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3 Misconceptions About Accessibility Design

computer monitor with presentation slide that says "Designers should always keep their users in mind".

Are you making excuses for not applying accessible design practices to your organization? It’s really easy to say these things, but you may want to rethink those. Here are three common misconceptions about accessible design that makes it seem like it’s out of reach.

“It’s ugly”

“Accessible Design is Good Design.”

Steve Ballmer

-and vice versa. Good design is accessible. Accessibility has nothing to do with how good something looks. There are plenty of ugly, unusable sites and products that exist. Keeping things usable often lends itself to minimalism, which is kind of a trend these days (you know, for decades).

Something to consider: would you rather have a beautiful website or product that no one can use OR a website that everyone can use that’s maybe not as pretty as your competitors?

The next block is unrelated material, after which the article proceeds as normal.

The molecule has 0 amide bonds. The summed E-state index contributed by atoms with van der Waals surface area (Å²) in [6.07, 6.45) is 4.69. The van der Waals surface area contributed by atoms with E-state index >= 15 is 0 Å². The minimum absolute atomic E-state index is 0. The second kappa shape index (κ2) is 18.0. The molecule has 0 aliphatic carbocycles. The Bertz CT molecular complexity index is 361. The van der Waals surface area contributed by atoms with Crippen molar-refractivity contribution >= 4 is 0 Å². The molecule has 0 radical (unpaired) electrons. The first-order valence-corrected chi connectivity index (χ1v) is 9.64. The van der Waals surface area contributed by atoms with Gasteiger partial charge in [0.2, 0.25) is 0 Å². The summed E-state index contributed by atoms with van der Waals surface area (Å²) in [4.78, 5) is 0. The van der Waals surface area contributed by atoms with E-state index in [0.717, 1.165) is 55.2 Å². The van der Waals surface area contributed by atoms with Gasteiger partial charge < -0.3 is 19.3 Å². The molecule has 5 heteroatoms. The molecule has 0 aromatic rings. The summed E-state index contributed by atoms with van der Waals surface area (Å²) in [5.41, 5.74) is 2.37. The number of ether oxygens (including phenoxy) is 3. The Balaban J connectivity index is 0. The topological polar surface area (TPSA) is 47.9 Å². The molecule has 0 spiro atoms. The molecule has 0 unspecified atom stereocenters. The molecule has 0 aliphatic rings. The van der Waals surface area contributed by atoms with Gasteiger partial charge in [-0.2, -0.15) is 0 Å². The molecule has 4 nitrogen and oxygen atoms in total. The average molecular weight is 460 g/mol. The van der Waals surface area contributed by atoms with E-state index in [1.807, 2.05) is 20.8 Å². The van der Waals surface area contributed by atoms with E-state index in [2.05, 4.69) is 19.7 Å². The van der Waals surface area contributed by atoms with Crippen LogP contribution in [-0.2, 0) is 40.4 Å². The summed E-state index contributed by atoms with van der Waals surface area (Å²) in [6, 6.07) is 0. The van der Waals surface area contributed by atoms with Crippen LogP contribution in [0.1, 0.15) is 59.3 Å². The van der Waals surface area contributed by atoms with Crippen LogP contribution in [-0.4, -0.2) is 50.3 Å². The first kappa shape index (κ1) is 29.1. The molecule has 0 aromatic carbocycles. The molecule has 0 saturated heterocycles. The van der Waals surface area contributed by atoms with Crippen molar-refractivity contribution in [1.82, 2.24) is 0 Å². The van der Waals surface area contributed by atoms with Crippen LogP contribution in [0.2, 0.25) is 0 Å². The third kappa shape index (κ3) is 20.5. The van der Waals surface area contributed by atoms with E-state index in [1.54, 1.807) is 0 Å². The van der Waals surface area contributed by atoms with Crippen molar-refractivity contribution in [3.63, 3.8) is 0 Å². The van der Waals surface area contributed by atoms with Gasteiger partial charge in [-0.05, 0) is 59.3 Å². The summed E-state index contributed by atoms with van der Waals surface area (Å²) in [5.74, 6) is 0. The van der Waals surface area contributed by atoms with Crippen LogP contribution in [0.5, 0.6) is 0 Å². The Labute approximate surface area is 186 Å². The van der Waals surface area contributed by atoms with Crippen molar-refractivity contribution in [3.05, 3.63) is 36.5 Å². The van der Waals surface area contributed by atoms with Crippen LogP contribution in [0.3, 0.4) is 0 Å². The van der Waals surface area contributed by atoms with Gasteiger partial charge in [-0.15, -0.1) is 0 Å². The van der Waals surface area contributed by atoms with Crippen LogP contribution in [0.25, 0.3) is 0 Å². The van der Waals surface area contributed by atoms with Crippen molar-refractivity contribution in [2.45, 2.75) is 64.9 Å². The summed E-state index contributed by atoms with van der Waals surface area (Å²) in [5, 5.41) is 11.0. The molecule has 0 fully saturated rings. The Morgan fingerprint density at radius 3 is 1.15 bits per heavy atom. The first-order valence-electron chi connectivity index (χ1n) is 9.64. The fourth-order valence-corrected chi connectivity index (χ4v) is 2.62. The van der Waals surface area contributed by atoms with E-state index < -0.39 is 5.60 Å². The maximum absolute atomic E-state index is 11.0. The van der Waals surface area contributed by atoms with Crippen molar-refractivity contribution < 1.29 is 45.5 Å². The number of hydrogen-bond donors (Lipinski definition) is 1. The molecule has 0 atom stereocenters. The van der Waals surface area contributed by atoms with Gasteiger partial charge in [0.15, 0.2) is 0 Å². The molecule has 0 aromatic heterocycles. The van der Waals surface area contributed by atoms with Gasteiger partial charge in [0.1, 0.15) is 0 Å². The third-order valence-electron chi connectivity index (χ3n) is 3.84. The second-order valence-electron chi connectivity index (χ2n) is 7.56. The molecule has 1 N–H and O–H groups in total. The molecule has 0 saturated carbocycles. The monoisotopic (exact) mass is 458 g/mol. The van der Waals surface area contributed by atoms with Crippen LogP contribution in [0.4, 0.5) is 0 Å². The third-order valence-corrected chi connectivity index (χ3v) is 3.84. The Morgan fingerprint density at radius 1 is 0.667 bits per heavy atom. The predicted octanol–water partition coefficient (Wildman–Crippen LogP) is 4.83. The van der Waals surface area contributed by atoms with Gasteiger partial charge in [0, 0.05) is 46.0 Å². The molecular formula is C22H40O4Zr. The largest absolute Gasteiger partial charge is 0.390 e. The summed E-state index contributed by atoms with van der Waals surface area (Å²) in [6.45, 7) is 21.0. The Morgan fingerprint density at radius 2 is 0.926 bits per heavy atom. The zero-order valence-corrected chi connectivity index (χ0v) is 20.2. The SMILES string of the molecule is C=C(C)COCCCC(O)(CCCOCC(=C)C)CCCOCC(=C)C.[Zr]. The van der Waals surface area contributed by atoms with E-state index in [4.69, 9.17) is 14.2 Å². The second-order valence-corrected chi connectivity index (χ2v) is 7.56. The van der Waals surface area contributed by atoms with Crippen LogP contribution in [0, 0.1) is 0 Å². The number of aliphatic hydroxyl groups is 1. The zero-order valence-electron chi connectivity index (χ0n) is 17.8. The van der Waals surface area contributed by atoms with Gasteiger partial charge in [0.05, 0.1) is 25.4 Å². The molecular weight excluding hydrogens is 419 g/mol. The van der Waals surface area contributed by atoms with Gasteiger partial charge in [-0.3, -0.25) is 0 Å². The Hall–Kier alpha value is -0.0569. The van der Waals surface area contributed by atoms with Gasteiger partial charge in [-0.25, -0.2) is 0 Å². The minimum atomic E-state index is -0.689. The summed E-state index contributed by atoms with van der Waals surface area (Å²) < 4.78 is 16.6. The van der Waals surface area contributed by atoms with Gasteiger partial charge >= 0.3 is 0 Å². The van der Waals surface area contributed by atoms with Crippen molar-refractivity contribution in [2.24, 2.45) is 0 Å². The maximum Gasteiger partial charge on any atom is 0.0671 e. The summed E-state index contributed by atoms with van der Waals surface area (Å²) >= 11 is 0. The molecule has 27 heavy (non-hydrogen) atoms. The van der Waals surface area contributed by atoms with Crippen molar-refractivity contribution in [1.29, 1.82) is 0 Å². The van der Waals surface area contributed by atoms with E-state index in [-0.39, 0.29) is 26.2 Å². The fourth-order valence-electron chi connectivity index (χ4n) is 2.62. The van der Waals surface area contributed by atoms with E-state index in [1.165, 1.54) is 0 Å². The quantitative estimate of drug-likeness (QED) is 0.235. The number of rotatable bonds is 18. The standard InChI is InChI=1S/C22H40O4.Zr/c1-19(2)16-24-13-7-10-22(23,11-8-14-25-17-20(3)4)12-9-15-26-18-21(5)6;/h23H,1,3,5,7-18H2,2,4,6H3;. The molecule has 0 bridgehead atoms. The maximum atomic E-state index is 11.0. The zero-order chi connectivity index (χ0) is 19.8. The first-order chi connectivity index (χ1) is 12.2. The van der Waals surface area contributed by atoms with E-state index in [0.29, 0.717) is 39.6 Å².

“It’s expensive”

If you build accessibility into your design process, it really doesn’t cost much more than what you would normally pay. You can plan for accessible color palettes and fonts and more often than not, it narrows down your choices to make the decision process much easier. 

If that’s not enough to convince you, maybe a $10,000 fine or more from lawsuits might be more of a motivator for you? If you have a brick-and-mortar store, you need to be following Americans With Disabilities Act (ADA) guidelines. Otherwise, you could be looking at a pretty costly mistake in court. 

“If you think good design is expensive, you should look at the cost of bad design.”

Dr. Ralf Speth, Chief Executive Officer, Jaguar Land Rover

“My audience doesn’t need that”

How do you know? How do you really know? There are tons of disabilities that aren’t physical. Maybe they’re prone to seizures or dyslexia. How do you know? How can you really tell? Good design doesn’t make assumptions, so why are you making assumptions about your audience? 

Here’s something else to think about too: if you’re designing for as many people as possible, you’re opening up your product or service to a whole new audience. Plus, abled people also benefit from accessible design as well: high-contrast road signs, elevators, and more. 

Final Thoughts

If you’re struggling to keep track of all the ways design can be accessible, let’s talk. It’s really a lot easier than you think, but you’re already busy with 50 other tasks for your organization. Book a free 30 minute consultation to see how accessible design can help your nonprofit.

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